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City Lights: Editorial on unprecedented urbanisation

A serious rethink on urban planning is the need of the hour

The Editorial Board Published 11.07.22, 03:46 AM
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Cities function as magnets. Employment prospects, education opportunities, a better standard of living and other such factors draw people to them. So much so that more than half of the global population already lives in urban areas. The number is projected to rise exponentially and India is not an exception to the trend. According to the recent United Nations - Habitat’s World Cities Report 2022, India’s urban population is estimated to stand at 675 million by 2035, second only to that of China. Currently, more than 35 per cent of Indians reside in cities. Interestingly, the renewed urbanisation is suggestive of a turnaround from the figures of the previous two years when India witnessed a large scale reverse migration from cities to their hinterland owing to the pandemic. Neither can the trend be attributed to higher urban birth rates. The fifth National Family Health Survey has indicated that India might be able to achieve ‘zero population growth as a result of a historic decline in the total fertility rate. Therefore, the causal factors of urbanisation must be the result of the uneven patterns of development and amenities between cities and the rural landscape.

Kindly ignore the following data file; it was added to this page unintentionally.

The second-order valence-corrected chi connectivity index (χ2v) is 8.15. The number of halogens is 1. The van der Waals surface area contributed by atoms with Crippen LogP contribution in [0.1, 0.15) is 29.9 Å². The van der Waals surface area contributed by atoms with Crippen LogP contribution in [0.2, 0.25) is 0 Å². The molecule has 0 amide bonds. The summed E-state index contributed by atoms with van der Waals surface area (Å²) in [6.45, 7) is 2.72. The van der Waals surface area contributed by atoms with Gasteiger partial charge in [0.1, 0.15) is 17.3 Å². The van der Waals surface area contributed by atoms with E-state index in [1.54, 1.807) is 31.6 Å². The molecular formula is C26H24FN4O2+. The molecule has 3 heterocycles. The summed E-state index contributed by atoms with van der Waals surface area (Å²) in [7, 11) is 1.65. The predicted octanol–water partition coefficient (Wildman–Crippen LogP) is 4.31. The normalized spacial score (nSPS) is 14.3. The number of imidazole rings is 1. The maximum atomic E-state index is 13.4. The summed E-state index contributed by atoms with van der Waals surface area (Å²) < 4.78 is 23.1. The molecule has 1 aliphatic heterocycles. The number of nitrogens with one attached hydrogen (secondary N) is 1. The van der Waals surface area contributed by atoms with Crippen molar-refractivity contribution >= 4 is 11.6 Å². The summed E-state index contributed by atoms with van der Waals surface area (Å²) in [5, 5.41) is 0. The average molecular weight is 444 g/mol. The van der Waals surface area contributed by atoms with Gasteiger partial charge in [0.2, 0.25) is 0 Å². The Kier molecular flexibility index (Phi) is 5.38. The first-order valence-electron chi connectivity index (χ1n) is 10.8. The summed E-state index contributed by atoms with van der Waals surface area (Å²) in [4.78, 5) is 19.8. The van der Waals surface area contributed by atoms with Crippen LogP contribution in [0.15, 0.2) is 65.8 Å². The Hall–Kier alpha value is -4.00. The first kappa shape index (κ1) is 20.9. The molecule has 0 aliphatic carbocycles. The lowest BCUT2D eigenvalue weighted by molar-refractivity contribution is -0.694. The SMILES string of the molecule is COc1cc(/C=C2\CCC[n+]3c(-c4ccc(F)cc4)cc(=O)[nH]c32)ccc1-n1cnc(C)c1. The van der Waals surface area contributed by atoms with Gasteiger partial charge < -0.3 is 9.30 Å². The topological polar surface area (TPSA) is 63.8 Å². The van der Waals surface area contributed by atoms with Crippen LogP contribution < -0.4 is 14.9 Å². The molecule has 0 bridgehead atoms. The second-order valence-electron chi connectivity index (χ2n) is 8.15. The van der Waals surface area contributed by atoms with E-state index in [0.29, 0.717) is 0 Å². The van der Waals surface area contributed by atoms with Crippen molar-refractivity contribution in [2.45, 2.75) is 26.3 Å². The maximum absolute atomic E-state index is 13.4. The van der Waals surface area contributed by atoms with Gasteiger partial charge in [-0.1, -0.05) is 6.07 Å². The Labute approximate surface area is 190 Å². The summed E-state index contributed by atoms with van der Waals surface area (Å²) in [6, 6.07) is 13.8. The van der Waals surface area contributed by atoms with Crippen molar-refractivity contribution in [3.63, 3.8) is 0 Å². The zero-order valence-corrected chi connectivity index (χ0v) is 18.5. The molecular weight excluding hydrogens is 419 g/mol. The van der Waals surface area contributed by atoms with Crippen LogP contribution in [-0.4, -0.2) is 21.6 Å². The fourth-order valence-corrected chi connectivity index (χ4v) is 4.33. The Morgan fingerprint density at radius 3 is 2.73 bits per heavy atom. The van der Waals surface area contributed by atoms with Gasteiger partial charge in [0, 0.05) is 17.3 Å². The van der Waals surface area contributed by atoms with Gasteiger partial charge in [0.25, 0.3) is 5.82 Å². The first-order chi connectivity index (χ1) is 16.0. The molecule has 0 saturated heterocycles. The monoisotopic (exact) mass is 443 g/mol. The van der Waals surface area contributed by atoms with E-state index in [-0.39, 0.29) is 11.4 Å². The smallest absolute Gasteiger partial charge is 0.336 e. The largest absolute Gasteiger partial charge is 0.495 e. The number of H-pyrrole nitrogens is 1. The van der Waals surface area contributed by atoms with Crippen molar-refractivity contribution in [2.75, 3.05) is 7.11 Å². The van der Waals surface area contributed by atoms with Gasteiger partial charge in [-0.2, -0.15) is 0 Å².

Unprecedented urbanisation comes at a price. The environment is one casualty on account of encroachments on green stretches aggravating public health risks. Urbanisation also complements poverty: one of the principal challenges confronting cities is the staggering number of ‘urban poor’. A burgeoning population puts unsustainable pressure on urban amenities. Significantly, the poor come up second best in the resultant competition on thinning urban services, further deepening social inequalities. In fact, the pandemic has illustrated how overpopulated cities strain their resources and make it difficult to fight an emergency. A serious rethink on urban planning is, thus, the need of the hour. India claims to have taken significant steps in this regard. The Smart Cities Mission was launched in 2015 and aims to build 100 environmentally-sustainable urban hubs across the country. The ambition is welcome; the quality of delivery needs to be examined. There must also be a parallel socio-economic push to improve facilities in rural areas to decongest cities. Urban renewal efforts, such as greenfield projects, must be made more inclusive and involve the local stakeholders. But policy interventions can be effective if only there is collective awareness about the need for holistic transformation.

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